[Python-Dev] Parrot -- should life imitate satire?

Owen Taylor otaylor@redhat.com
13 Aug 2001 00:46:27 -0400

Sterling Hughes <sterling@designmultimedia.com> writes:

> > Etc. If you follow these rules, you get a a library where writing
> > bindings for it is a brain-dead task. But still task.  A library like
> > GObject that standardizes memory management, and object-oriented
> > structures helps quite a bit, but I'm certainly of the opinion that
> > the eventual goal has to be
> >
> >  - write a library using tools that produce an introspectable
> >    descriptions of its interfaces.
> >
> >  - Language bindings are automatic and can be done without
> >    a compilation step.
>     Not quite sure I understand you here -- write a library using tools
>     that produce an introspectable descriptions of its interface???
>     context?
>     Are you talking about a library that is written so that it can be
>     analyzed by a program and then extension bindings for the individual
>     language can be created?

Sorry for the vagueness, just trying to be very generic.

There are multiple ways of "automatically" getting information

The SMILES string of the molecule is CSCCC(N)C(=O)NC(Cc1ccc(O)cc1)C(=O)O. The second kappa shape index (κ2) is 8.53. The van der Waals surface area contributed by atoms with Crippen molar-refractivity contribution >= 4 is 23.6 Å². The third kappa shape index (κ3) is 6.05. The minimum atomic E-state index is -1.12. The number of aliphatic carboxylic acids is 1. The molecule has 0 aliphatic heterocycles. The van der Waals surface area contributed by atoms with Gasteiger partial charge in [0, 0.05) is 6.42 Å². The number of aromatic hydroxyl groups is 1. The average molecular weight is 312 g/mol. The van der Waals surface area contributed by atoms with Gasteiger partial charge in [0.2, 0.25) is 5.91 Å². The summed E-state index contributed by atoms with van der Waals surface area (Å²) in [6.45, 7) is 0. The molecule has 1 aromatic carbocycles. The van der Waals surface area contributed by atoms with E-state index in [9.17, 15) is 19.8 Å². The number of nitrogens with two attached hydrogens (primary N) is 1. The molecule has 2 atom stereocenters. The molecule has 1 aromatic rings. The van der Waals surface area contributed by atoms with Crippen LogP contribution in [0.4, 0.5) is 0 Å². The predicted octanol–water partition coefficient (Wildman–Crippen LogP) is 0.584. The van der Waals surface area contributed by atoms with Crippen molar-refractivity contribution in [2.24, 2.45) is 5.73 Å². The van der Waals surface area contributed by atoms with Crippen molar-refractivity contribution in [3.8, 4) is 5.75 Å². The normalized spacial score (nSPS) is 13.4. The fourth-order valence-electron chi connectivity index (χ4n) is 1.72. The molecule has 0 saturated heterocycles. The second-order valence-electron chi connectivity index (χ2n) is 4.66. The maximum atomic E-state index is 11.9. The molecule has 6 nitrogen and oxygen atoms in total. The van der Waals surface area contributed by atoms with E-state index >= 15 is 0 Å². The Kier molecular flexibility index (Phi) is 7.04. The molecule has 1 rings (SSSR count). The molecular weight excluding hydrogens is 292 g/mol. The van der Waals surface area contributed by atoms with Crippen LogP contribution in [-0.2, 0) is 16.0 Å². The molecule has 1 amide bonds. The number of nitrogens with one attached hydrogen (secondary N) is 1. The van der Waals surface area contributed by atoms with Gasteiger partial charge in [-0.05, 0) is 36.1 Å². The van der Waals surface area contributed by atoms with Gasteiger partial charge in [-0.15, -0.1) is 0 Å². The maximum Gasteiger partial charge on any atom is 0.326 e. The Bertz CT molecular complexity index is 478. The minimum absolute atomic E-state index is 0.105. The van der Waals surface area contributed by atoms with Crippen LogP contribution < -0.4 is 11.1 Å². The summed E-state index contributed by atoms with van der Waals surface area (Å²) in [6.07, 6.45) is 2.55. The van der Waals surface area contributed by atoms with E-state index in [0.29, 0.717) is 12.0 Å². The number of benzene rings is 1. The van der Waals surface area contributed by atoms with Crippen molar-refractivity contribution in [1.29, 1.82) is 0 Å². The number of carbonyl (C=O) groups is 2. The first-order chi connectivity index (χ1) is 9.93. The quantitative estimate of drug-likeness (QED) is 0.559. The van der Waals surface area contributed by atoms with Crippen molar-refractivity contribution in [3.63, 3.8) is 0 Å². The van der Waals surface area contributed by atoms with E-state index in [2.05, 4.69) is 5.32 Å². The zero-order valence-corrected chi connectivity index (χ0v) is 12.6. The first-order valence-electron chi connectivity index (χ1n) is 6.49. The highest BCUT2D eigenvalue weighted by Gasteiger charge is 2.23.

about the interfaces library/module, some being:

 - Generate the headers for the library from an IDL file,
   that can later be used (directly or via a typelib)
   for generating language bindings. (example XPCOM) 

 - Produce interface information as part of the compilation process.
   (example .NET)

 - Parse header files to determine the interface. (examples: SWIG,
   most GTK+ bindings) 

Once you have that information, you can:

 - Compile an extension module for a particular language.

 - Generate bindings on the fly using dynamic invocation
   (XptCall, libffi, etc.)

In that space of possiiblities, I tend to favor avoiding
header parsing, and dynamic bindings rather than static